I48.3: Typical atrial flutter
Your heart’s atria are beating too quickly.
The heart pumps blood through the body. Inside the heart are 4 chambers. There are 2 heart atria and 2 ventricles. Both heart atria and both ventricles are separated from each other by a partition. For the heart to be able to pump blood well, the atria and ventricles have to beat with a regular rhythm. Normally the atria and the ventricles beat at the same rhythm. Your heart’s atria are beating too quickly. This is called atrial flutter.
The heart’s electrical activity originates in the right atrium. The heart’s electrical activity triggers the heartbeat. The activity then first spreads in the two atria. The activity then flows via a sort of cable from the atria to the ventricles. With atrial flutter, the heart’s electrical activity gets mixed up. The currents then flow in a loop. So with atrial flutter the atria beat far too quickly. With atrial flutter, not every heartbeat is routed to the ventricles via the cable. So the ventricles may beat too quickly, too slowly, or normally.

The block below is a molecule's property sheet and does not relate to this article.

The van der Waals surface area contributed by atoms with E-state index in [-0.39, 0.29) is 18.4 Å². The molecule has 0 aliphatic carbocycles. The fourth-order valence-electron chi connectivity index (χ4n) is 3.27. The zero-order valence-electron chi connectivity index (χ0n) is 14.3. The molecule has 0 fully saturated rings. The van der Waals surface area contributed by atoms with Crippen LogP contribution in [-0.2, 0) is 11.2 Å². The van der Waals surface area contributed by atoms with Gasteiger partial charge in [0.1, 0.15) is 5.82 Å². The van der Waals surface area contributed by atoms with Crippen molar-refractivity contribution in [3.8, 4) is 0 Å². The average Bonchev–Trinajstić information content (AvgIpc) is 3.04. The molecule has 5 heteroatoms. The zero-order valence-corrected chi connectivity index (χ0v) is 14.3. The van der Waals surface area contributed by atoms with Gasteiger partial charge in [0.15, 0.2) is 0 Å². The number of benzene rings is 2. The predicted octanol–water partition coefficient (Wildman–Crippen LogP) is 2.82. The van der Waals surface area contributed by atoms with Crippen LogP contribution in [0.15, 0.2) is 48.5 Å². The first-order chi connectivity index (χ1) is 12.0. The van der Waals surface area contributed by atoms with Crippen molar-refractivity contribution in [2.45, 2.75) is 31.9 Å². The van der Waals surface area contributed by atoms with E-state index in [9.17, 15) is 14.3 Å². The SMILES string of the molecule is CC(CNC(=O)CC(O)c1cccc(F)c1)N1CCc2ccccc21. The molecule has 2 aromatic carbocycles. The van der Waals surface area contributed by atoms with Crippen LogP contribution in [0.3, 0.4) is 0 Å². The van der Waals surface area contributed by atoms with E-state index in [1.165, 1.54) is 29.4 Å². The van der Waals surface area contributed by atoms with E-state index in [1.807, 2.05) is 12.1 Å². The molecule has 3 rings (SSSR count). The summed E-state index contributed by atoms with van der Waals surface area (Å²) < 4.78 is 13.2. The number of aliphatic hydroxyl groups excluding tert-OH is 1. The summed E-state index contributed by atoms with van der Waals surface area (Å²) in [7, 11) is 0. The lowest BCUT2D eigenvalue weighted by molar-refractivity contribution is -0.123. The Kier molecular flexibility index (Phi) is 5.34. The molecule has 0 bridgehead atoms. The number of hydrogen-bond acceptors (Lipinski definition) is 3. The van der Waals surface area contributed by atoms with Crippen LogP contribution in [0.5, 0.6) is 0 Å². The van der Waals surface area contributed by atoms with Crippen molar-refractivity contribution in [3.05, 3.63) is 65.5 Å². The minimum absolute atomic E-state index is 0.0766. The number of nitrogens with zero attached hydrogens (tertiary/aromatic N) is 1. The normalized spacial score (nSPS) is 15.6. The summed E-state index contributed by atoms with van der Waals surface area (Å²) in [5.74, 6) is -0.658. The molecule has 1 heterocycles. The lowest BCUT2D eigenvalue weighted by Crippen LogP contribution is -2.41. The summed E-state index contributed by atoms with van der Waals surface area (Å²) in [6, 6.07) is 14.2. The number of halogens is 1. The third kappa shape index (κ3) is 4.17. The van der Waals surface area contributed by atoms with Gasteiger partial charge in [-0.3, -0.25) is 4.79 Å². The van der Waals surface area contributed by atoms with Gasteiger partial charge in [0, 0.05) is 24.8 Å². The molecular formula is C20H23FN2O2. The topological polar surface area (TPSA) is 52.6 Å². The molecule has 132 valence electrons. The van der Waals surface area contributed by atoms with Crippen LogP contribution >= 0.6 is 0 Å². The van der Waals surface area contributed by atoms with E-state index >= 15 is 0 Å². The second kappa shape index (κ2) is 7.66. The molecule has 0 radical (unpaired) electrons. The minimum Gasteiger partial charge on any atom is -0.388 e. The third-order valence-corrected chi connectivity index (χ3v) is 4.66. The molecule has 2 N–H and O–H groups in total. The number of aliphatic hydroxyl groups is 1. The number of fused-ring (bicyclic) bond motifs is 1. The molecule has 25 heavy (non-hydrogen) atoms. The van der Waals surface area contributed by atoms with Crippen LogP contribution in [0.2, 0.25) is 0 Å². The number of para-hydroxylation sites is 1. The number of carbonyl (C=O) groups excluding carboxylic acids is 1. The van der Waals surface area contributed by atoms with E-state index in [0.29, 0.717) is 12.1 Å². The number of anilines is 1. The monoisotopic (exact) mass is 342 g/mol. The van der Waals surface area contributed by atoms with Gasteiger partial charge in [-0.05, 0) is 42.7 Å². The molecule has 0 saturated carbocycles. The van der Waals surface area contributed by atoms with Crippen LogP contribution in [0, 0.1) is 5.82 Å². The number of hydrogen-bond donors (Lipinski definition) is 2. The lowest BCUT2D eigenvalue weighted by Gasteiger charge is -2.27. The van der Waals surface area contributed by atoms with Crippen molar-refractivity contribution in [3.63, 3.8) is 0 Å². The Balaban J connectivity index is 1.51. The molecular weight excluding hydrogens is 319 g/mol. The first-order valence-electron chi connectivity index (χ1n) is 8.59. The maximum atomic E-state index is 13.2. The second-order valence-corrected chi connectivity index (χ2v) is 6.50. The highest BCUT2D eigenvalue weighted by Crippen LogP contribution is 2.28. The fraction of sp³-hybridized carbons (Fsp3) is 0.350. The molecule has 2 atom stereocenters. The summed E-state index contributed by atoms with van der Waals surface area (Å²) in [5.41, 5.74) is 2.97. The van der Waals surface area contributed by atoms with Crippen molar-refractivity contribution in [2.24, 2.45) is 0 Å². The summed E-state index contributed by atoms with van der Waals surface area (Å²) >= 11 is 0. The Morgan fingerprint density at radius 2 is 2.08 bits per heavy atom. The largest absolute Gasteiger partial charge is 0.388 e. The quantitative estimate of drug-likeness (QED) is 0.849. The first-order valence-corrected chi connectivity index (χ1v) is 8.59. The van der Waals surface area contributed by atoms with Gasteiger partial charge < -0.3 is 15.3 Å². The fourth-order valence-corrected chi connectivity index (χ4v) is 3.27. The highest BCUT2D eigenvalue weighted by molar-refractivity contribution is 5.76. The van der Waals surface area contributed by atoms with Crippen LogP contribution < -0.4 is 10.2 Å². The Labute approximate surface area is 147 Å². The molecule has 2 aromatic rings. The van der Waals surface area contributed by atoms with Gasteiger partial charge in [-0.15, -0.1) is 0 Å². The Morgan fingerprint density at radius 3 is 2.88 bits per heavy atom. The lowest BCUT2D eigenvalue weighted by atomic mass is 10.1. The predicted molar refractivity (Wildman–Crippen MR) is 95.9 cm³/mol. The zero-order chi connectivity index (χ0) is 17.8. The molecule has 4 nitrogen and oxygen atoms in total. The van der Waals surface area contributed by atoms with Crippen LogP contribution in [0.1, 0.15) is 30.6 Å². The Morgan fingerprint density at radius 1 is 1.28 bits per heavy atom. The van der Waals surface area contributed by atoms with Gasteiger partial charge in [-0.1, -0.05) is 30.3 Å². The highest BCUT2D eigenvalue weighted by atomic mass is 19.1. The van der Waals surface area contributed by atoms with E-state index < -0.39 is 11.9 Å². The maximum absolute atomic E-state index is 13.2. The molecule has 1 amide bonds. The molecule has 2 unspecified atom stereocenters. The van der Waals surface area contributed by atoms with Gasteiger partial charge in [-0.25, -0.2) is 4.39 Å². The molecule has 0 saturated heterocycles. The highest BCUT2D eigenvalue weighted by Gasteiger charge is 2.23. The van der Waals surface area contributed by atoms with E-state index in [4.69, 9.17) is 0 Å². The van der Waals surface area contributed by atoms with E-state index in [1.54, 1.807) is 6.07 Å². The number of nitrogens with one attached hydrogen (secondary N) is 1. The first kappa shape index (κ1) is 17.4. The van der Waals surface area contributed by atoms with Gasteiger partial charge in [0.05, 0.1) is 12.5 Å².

If the atria suddenly beat too quickly, you may get palpitations or feel dizzy, for example. But it may be that you have no problems at all. If the atria beat too quickly over a long period of time, it often goes unnoticed.
Atrial flutter can damage the heart. If the atria and ventricles do not beat regularly, the heart is sometimes unable to properly supply the body with blood. Atrial flutter can make the atria get larger. The blood is then sometimes unable to flow normally through the atria. Blood clots may form as a result. These blood clots can get swept away with the blood. The blood clots can then get stuck in other blood vessels in the body. This can cause problems.
On medical documents, the ICD code is often appended by letters that indicate the diagnostic certainty or the affected side of the body.
- G: Confirmed diagnosis
- V: Tentative diagnosis
- Z: Condition after
- A: Excluded diagnosis
- L: Left
- R: Right
- B: Both sides
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